Thus, both the /ba/ and /da/ phonemes begin with stop consonants having modulated frequency components of relatively short duration, followed by a constant frequency vowel components of longer duration. The distinction between the phonemes exists primarily in the 2 khz sweeps during the initial 35 ms interval. Similarity exists between other stop consonants such as /ta/, /pa/, /ka/ and /ga/.
Referring now to FIG. 4, the amplitude of a phoneme, for example /ba/, is viewed in the time domain. A short duration high amplitude peak waveform 402 is created upon release of either the lips or the tongue when speaking the consonant portion of the phoneme, that rapidly declines to a constant amplitude signal of longer duration. For an individual with normal temporal processing, the waveform 402 will be understood and processed essentially as it is. However, for an individual who is learning-language impaired, or who has abnormal temporal processing, the short duration, higher frequency consonant burst will be integrated over time with the lower frequency vowel, and depending on the degree of impairment, will be heard as the waveform 404. The result is that the information contained in the higher frequency sweeps associated with consonant differences, will be muddled, or indistinguishable.
With the above general background of speech elements, and how LLI subjects process them, a general overview of speech processing will now be provided. As mentioned above, one problem that exists in LLI subjects is the inability to distinguish between short duration acoustic events. If the duration of these acoustic events is stretched, in the time domain, it is possible to train LLI subjects to distinguish between these acoustic events. An example of such time domain stretching is shown in FIG. 5, to which attention is now directed.
In FIG. 5, a frequency vs. time graph 500 is shown that illustrates a waveform 502 having short duration characteristics similar to the waveform 402 described above. Using existing computer technology, the analog waveform 502 can be sampled and converted into digital values. The values can then be manipulated so as to stretch the waveform in the time domain to a predetermined length, while preserving the amplitude and frequency components of the modified waveform. The modified waveform can then be converted back into an analog waveform for reproduction by a computer, or by some other audio device. The waveform 502 is shown stretched in the time domain to durations of 60 ms (waveform 504), and 80 ms (waveform 506). By stretching the consonant portion of the waveform 502 without effecting its frequency components, subjects with LLI can begin to hear distinctions in common phonemes.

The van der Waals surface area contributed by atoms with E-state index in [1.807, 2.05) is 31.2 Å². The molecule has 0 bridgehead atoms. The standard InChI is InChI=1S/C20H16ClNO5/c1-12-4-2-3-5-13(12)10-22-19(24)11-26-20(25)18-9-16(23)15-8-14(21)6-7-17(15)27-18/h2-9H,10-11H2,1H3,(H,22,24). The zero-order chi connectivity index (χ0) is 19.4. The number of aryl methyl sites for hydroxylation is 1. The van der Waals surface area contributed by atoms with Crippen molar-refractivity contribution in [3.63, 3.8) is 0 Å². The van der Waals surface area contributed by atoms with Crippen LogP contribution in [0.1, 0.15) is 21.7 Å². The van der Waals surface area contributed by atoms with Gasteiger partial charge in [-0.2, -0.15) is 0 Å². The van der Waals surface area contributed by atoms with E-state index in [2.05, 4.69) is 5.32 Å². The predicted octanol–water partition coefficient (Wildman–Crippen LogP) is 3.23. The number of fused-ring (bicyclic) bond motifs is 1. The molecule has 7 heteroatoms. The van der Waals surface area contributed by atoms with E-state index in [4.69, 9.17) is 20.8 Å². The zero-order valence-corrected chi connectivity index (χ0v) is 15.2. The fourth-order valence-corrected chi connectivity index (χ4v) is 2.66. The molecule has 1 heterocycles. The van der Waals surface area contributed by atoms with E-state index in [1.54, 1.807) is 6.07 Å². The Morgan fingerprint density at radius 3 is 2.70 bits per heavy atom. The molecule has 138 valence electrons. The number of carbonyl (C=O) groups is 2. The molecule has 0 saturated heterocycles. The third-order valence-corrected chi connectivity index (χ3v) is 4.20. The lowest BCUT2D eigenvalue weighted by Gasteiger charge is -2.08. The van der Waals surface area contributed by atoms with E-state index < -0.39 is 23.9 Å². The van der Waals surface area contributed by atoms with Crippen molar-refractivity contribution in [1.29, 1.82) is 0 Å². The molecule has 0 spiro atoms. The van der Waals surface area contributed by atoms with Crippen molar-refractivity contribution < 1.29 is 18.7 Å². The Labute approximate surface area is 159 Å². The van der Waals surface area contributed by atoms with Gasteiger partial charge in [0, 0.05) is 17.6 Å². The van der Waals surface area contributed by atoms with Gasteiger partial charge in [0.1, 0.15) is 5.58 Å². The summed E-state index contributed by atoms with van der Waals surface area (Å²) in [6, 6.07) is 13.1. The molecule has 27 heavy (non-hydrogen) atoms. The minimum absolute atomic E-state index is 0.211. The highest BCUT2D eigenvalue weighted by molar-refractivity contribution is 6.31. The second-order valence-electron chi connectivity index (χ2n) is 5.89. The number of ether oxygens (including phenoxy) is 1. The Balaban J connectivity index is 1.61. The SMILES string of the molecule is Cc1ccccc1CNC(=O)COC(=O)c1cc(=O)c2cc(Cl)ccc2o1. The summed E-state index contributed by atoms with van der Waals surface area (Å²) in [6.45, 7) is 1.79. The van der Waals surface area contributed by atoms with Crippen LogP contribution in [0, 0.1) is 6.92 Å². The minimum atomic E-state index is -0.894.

Another method that may be used to help LLI subjects distinguish between phonemes is to emphasize selected frequency envelopes within a phoneme. Referring to FIG. 6, a graph 600 is shown illustrating a frequency envelope 602 whose envelope varies by approximately 27 hz. By detecting frequency modulated envelopes that vary from say 3-30 hz, similar to frequency variations in the consonant portion of phonemes, and selectively emphasizing those envelopes, they are made more easily detectable by LLI subjects. A 10 dB emphasis of the envelope 602 is shown in waveform 604, and a 20 dB emphasis in the waveform 606.